Congress to Investigate Peace Corps Treatment of Sex Assault Victims

[In case you might have missed last night’s ABC News, Congress is investigating charges that as many as 1,000 former Peace Corps volunteer women were raped during their service abroad.  Many of those volunteers are charging that Peace Corps officials asked them to remain quiet and cover up:  http://abcnews.go.com/Blotter/peace-corps-congress-investigate-peace-corps-treatment-sex/story?id=12777476.]  

In the wake of an ABC News “20/20” investigation, a Congressional committee announced plans for hearings on the Peace Corps’ handling of more than a thousand cases of female volunteers who were raped or sexually assaulted over the last decade.

“This is very upsetting. If these numbers are accurate this is something that Congress definitely should investigate,” Rep. Rohrabacher, R-California, Chairman of the House subcommittee on Oversight and Investigation, told ABC News.

Rep. Ted Poe, R-Texas, called for the hearing Wednesday, telling ABC News he was “furious and sad” after watching the “20/20” report.

In the report, six former Peace Corps volunteers and victims of sexual assault recounted the attacks against them. Most of the women said within the Peace Corps there was a culture of blaming the victim, and that they felt they had no advocate in Washington to help cut through red tape to get counseling.

“The Peace Corps needs to get its act together and make sure the victims of rape have peace of mind when they are serving the United States,” Poe said.

Poe said that he will be their advocate in Washington. “The cavalry is coming,” he said.

In the letter asking for the hearing, Poe called the Peace Corps’ alleged treatment of the women “gross negligence in caring for its volunteers abroad.”

The Peace Corps did not adequately protect its volunteers, bring U.S. resources to bear on any criminal investigation, nor provide proper care for the victims in the aftermath,” Poe wrote.

Poe cited the experience of Jess Smochek of Pennsylvania, who was interviewed by ABC News as part of the 20/20 report. Smochek, now 29, joined the Peace Corps in 2004 and was sent to Bangladesh. Just four months after arriving she was gang raped. Smochek said she felt the Peace Corps tried to cover up what happened to her.

“I have three daughters about Jess’s age. They want to save the world too,” said Rep. Poe. “People like Jess are the salt of the earth and it’s just horrible our government doesn’t stand beside them.”

On Monday, Poe dedicated his daily one-minute House Floor speech to Smochek, using information he learned from the 20/20 report.

“According to ABC News,” said Poe, “over 1,000 rapes and assaults occurred in the last 10 years against American women working for the Peace Corps, but apparently no one is listening. Those days need to end, and it’s time for justice for Jess Smochek, because justice is what we do in this country. And that’s just the way it is.”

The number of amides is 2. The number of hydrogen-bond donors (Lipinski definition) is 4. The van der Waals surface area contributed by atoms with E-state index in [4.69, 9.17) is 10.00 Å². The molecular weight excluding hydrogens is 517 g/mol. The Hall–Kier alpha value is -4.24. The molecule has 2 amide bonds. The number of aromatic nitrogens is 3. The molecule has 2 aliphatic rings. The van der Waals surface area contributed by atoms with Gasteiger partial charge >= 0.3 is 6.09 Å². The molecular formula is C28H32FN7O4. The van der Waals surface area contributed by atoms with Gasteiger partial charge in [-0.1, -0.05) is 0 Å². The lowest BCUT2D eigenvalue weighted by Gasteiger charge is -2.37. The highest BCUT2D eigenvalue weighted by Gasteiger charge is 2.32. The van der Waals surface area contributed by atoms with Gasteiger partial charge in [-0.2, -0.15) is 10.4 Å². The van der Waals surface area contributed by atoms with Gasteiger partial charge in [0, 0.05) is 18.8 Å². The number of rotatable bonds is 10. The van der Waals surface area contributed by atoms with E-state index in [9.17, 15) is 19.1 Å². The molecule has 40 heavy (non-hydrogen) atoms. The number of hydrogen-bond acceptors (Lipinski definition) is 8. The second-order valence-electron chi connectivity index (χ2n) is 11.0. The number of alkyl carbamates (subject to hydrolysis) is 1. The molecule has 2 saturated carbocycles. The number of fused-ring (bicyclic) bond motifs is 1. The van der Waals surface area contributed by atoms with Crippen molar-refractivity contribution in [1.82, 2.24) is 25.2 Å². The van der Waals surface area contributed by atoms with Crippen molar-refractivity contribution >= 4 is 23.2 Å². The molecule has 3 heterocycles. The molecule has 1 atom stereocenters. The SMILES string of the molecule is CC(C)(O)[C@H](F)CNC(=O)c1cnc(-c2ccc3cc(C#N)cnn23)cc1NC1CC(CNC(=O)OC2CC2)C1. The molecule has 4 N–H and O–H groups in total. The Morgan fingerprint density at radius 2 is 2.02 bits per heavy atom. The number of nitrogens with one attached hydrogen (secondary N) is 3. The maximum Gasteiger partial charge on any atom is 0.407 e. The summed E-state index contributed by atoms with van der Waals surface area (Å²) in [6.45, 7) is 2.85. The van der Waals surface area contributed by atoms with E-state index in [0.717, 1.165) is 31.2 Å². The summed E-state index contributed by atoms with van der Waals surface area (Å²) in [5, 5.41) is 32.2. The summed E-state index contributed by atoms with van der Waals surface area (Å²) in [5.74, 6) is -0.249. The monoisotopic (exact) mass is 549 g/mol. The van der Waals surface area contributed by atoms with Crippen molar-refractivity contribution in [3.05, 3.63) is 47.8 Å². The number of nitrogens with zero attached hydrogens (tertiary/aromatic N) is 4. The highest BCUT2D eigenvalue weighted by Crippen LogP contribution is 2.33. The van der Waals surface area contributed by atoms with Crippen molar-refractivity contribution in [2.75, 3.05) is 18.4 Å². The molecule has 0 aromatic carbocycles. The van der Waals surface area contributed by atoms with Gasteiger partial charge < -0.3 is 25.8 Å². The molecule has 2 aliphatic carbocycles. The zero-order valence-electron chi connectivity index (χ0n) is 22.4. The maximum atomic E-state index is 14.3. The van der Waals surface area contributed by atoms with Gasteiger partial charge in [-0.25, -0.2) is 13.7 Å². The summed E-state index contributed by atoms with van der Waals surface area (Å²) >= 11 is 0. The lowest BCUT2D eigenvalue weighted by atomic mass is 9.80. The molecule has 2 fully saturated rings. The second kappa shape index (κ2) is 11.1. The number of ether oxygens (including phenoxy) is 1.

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  • I welcome this Congressional investigation. But, I wonder if the Congressmen realize that they will also be investigating the actions of a Republican appointed Peace Corps administration during the last decade.

    In 1977, Richard Starr, a PCV in Colombia was kidnapped by FARC. It was in the early days of the Democratic administration of President Carter. Peace Corps’ response was much the same as is seen today.
    The matter was turned over to the State Department. Initial support was offered to Starr’s mother, but then Peace Corps became less concerned, apparently. The State Department’s efforts were not successful, whatever it was those efforts were. Aafter three years in captivity, Starr was ransomed with private money raised by Washington Post columnist Jack Anderson, after a plea from Starr’s mother.

    I think it is important for all of us in the RPCV community to support the victims of violence and to insure a fair and complete Congressional investigation.

  • They had a congressional investigation and hearings in 2003-2004 as a response to a series of newspaper articles. The result was an office of statistics, a new agreement for trainees to sign that they understand “the nature” of their assignment and classes on “life-style.” This is called blaming the victim.

  • In addition to the work of First Response Action, RPCVs have done much to document and analyze Peace Corps operations. Their work should be invaluable to this Congressional investigation.

    “Peace Corps Chronology 1961-2010” by Lawence F. Lihosit, a frequent contributor to Peace Corps World Wide, is going to be the go-to document for the current discussion and Congressional hearings on violence against PCVs. Lorenzo called attention to the problem by focusing on Peace Corps’ own statistics, naming Volunteers who died during or shortly after service, and highlighting the problem in his Introduction.

    Peace Corps On Line, (peacecorpsonline.org) published by RPCV Hugh Pickens is rapidly becomes the independent website of record for the Peace Corps. The site has a record of the Dayton News 2002 series, Congressional Hearings in 2003, 2007 and 2009.

    It also has an extensive analysis of Peace Corps prepared by Chuck Ludlam (Nepal 68-79, Senegal 05-07) and Paula Hirschoff (Kenya 68-70, Senegal 05-7), “ A Twenty Point Plan.” Perhaps most important is Point Seventeen: Ensure Peace Corps Office of Inspector General Again Leads Investigations of Violent Crimes Against Volunteers/Staff. This is a detailed history and analysis of how Peace Corps has handled violent crime, and makes recommendations for the future.

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